YOU ARE HERE: LAT HomeCollectionsGary Phillips

Gary Phillips

November 20, 2010 | By Scott Glover, Los Angeles Times
A costly and emotionally charged child sex case in which prosecutors traveled to Cambodia and paid to fly frightened young victims to the United States is under fire by defense attorneys amid allegations that court interpreters were biased in favor of the prosecution. One of the interpreters assigned to the case of Michael Joseph Pepe admitted being involved in a sexual relationship with the lead investigator around the time the case went to trial in May 2008, according to documents filed in federal court in Los Angeles.
December 20, 1987 | MARY LOU LOPER, Times Staff Writer
"This is a lovely, friendly way to start the Christmas season," Stanton Avery said. All about him, under twinkly lights in the white tent at the Huntington Art Gallery in San Marino, were the members of the Society of Overseers, seated at round tables for 10. They had just finished their shrimp with ripe honeydew melon and cheese crisps, enormous chicken pot pies and cappuccino ice cream. Everyone was pleasantly happy.
September 5, 1989 | BRIAN HEWITT, Times Staff Writer
Joe Phillips, saying he could "go play right now," ended a summer-long holdout Monday night by agreeing to terms with the Chargers. The only remaining unsigned Charger is running back Gary Anderson. Phillips, 26, started all 16 regular-season games for the Chargers last year on the defensive line. He led the team with 36 quarterback hits and added two sacks.
April 16, 1994
Chris Draft of Valencia High, The Times Orange County back of the year, is among 36 players on the North team roster for the 35th Orange County North-South All-Star Football Game. Draft, who signed a letter of intent to play football at Stanford, gained 1,338 yards rushing and scored 24 touchdowns to lead Valencia to the Orange League title and the semifinals of the Southern Section Division VI playoffs.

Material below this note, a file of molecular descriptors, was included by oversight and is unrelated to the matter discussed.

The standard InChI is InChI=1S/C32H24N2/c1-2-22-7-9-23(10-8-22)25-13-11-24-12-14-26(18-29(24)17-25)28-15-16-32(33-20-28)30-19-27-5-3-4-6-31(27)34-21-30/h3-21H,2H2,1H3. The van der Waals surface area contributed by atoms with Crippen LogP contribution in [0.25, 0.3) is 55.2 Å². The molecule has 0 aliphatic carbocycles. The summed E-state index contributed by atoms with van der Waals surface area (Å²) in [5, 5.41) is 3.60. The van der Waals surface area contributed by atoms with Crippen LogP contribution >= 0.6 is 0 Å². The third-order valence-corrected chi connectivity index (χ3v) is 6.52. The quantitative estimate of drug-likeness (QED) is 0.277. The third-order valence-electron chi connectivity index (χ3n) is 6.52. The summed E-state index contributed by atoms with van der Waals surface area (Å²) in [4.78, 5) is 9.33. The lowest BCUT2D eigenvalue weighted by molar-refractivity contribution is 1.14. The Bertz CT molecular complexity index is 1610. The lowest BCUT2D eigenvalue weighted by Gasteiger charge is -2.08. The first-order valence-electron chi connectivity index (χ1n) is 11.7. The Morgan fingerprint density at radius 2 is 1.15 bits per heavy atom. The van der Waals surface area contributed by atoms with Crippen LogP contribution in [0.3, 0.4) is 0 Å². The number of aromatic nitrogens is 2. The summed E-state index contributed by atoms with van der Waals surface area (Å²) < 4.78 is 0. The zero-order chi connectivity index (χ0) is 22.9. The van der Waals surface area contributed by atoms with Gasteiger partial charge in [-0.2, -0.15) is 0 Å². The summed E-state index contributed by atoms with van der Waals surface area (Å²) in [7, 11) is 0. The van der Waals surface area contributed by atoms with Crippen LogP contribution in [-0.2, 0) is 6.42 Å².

It already had been a hard day's night for Valencia running back Chris Draft, and the first quarter wasn't even over yet. Most high school running backs would be satisfied with 115 yards total offense and three touchdowns in a game. But Friday night, Draft had done that with 40 seconds left in the first quarter.
April 11, 2007 | Scott Timberg, Times Staff Writer
You won't find many trench coats, fedoras or Black Dahlias in "Los Angeles Noir," an about-to-be-published anthology of 17 new short stories set in various corners of the contemporary City of Angels. "Los Angeles Noir" is the 13th installment of the series by the maverick Brooklyn-based indie Akashic Books. It's also the first to be set in the city that effectively invented the genre.
December 16, 1999 | STEVE HARVEY
EBay magazine reports that someone paid $4,600 for this item at a recent auction of Elvis memorabilia: A $695 bill from the Beverly Wilshire Hotel for "damage to Suite 850, including broken sofa, broken dining room chair, seven chipped/scratched dining room chairs and a broken leg on a drum table." Did Elvis knock the furniture over during a desperate search for the suite's mini-fridge? OK, I know what you're saying: Don't be cruel. * 'TIS THE SEASON TO BE CAREFUL, TRA L.A. LAW L.A.
November 20, 2003 | Carolyn Patricia Scott, Times Staff Writer
There's one surefire way to give books some immediacy for children, author- illustrator Dolores Johnson believes -- have kids create their own. "Kids think that big people write books," Johnson says. "Sunday, they'll be writing their own books." Johnson's book creation workshop is one of the attractions at this weekend's "Ears Are Burning, Children Are Learning" program, the Sunday portion of which will take place at the California African American Museum near downtown L.A.
Two years ago, Aimee Bender received rave reviews for "The Girl in the Flammable Skirt," her best-selling collection of quirky short stories that, according to Publishers Weekly, "take place at the intersection of fairy tale and everyday life, of hilarity and heartbreak." Now Bender, who sold her story collection two weeks before finishing UC Irvine's graduate program in writing, is back with an equally quirky first novel that is earning her more critical hosannas.
Los Angeles Times Articles